- Several US government agencies including the US treasury has been targeted in a highly sophisticated cyber-attack.
- The Russian government has completely denied their involvement in the hack, terming the allegations as “baseless”.
- Hackers were able to gain access to US government agencies computers through a remote diagnosis software called SolarWinds Orion.
The US Treasury which is responsible for engraving and printing United States Dollars (USD) has been targeted by suspected Russian hackers along with departments of Homeland Security, State, Defence, and Commerce.
The Russian government has denied the claims that they are behind this sophisticated cyber-attack and have termed the accusations as "baseless". Kremlin spokesman Dmitry Peskov said Monday that Russia had "nothing to do with" the hacking.
Malicious activities in information space contradicts the principles of the foreign policy, national interests and our understanding of interstate relations.— Russian Embassy in USA (@RusEmbUSA) December 14, 2020
According to the Washington Post, "It is unclear what information has been stolen or exposed in the hack, but the attackers have been monitoring networks since March and were active as recently as Sunday."
The attacks were first revealed by Reuters, identifying breaches at the Treasury and Homeland Security, the department which manages cyber-security for the US government. DHS cyber arm, which is tasked with helping safeguard the nation from attacks by malicious foreign actors, is among the US government agencies compromised in the hack.
What went wrong?
SolarWinds Orion is a Texas-based company specialising in computer networking tools. It is at the source of the breach. The software allows IT, staff, to remotely access computers on corporate networks. In what is termed as a "supply-chain attack" in computer science, hackers gained access to SolarWinds Orion and as a result, were able to access all of its customers networks which includes several US government agencies.
FireEye, another company that provides US government cyber-security, identified the large-scale cyber campaign after it fell victim to the hackers in a separate attack. According to Fireye, "The actors manipulated SolarWinds Orion's software updates to include malware which, once installed, allowed the hackers to monitor its customers' systems."
In a statement on its website, Solarwinds said, "We have been advised this attack was likely conducted by an outside nation-state and intended to be a narrow, extremely targeted, and manually executed attack, as opposed to a broad, system-wide attack." The company has urged all users of its Orion platform to update their software immediately for security.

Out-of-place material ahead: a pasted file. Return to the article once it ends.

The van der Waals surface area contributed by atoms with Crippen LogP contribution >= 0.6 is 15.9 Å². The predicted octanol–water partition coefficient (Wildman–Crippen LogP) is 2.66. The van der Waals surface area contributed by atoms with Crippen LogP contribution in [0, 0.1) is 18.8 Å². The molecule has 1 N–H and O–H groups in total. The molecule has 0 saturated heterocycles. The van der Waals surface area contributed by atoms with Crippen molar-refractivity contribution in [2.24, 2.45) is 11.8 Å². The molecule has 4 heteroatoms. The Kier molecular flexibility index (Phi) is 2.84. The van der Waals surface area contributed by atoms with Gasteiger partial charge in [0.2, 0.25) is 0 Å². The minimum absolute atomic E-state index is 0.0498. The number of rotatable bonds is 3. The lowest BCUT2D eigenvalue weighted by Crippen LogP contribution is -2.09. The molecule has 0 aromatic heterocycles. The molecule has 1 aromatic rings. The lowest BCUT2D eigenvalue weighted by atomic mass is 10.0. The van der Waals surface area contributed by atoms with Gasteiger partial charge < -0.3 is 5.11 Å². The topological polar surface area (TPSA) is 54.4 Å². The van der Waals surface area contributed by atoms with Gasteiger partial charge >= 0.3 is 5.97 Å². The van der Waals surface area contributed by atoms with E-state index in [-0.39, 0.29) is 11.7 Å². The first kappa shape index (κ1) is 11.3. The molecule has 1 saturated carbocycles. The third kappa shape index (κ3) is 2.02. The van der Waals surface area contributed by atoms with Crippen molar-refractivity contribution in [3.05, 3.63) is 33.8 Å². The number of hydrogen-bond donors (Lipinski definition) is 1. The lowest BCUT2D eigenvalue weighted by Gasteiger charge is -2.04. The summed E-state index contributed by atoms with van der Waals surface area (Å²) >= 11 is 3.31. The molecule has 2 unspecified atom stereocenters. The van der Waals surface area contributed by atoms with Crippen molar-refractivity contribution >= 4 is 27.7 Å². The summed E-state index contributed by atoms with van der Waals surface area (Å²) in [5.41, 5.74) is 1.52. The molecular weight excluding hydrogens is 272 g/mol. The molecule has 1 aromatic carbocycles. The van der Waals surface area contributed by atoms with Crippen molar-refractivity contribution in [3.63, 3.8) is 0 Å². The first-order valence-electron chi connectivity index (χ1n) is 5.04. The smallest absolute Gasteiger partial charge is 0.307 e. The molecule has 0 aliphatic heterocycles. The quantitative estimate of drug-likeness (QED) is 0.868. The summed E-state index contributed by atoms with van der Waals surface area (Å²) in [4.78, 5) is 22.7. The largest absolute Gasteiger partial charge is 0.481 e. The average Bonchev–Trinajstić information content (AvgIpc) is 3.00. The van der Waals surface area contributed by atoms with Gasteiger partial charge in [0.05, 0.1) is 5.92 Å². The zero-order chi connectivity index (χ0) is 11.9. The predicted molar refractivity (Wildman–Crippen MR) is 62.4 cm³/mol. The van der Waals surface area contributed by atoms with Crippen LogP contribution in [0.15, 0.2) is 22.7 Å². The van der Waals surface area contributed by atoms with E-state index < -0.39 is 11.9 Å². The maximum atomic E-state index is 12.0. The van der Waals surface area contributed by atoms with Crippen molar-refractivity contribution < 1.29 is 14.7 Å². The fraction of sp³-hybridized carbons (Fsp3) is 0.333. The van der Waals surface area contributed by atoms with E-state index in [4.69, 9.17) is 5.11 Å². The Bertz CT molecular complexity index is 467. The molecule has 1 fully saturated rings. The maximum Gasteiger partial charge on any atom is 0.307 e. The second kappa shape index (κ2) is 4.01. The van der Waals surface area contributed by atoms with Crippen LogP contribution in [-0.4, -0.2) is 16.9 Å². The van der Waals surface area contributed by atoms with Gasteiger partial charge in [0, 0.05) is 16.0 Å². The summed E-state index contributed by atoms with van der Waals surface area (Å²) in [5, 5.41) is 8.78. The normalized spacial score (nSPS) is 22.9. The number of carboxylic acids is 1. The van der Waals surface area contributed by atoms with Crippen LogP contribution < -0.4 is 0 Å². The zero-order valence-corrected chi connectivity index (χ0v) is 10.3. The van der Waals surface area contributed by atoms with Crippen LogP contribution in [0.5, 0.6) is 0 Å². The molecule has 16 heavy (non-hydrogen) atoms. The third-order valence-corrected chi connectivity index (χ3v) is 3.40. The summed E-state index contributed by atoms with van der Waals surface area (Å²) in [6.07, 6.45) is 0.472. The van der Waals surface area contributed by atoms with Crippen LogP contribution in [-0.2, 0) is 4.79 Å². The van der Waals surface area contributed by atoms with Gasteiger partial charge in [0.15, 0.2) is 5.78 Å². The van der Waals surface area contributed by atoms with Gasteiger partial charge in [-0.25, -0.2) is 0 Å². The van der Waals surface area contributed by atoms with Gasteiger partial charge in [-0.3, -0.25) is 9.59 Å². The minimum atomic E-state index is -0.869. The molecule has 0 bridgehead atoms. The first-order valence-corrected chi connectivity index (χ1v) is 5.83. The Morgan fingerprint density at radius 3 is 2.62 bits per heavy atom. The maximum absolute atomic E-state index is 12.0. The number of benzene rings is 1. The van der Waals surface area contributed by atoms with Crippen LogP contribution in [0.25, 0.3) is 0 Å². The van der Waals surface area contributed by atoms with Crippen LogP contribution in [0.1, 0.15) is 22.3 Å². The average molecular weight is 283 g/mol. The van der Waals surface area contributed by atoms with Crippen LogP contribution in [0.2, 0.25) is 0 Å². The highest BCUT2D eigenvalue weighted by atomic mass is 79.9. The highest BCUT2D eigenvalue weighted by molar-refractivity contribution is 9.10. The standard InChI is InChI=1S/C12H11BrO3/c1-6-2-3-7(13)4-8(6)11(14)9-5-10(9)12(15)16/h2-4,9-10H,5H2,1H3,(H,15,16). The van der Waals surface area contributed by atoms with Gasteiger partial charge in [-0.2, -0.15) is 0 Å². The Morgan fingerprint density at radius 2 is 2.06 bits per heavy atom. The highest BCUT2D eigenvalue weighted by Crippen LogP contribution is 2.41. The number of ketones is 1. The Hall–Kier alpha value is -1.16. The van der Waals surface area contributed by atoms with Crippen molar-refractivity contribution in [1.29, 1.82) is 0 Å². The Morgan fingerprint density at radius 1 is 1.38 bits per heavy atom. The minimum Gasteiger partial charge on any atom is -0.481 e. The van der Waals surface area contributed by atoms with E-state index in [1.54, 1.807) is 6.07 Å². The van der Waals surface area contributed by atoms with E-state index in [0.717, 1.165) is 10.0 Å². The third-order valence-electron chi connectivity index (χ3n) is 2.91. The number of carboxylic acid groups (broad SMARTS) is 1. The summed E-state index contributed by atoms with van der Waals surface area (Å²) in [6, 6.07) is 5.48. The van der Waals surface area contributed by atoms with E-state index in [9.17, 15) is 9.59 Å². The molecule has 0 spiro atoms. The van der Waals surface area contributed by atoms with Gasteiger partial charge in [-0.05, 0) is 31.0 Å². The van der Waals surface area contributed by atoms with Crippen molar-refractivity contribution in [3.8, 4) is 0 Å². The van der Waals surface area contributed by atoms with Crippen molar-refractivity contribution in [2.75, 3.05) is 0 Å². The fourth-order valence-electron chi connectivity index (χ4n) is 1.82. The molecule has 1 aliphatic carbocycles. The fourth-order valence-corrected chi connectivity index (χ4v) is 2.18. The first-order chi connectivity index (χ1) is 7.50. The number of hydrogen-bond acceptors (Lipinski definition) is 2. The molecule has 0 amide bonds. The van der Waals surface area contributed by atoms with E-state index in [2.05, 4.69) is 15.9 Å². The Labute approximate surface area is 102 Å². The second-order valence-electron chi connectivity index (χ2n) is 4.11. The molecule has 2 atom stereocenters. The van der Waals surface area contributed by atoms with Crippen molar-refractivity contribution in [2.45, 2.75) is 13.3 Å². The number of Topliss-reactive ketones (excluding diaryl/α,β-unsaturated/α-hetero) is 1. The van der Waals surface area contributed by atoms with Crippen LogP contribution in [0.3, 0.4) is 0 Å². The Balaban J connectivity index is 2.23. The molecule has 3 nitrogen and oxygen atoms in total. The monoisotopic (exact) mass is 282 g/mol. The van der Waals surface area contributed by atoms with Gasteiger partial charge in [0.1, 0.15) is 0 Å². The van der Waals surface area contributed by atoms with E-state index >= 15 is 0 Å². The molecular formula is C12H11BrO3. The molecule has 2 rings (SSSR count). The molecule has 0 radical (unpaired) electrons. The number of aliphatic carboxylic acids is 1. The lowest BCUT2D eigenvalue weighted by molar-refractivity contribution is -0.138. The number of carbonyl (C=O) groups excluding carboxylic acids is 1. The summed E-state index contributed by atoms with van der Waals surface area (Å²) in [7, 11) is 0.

SolarWinds asks all customers to upgrade immediately to Orion Platform version 2020.2.1 HF 1 to address a security vulnerability. More information is available at https://t.co/scsUhZJCk8— SolarWinds (@solarwinds) December 14, 2020
CISA said it was working with other agencies to help "identify and mitigate any potential compromises." The FBI said it was engaged in a response but declined to comment further. President Donald Trump last month fired the director of CISA, Chris Krebs after Krebs vouched for the integrity of the presidential election and disputed Trump's claims of widespread electoral fraud.
In a tweet Sunday, Krebs said "hacks of this type take exceptional tradecraft and time," adding that he believed that its impact was only beginning to be understood.
Also, hacks of this type take exceptional tradecraft and time. On the 1st, if this is a supply chain attack using trusted relationships, really hard to stop. On the 2nd, I suspect this has been underway for many months. Need good detections to find victims and determine scope.— Chris Krebs (@C_C_Krebs) December 13, 2020
The United States federal agencies have long been attractive targets for foreign hackers looking to gain insight into American government personnel, defence, and industrial technologies as well as policymaking. Hackers linked to Russia, for instance, we're able to break into the State Department's email system in 2014, infecting it so thoroughly that it had to be cut off from the internet while experts worked to eliminate the infestation. A year later, a hack at the U.S. government's personnel office blamed on China compromised the personal information of some 22 million current, former and prospective federal employees, including highly sensitive data such as background investigations.
The investigation into this hack will be months long and its consequences could take years to be realised. "This can turn into one of the most impactful espionage campaigns on record," said cybersecurity expert Dmitri Alperovitch.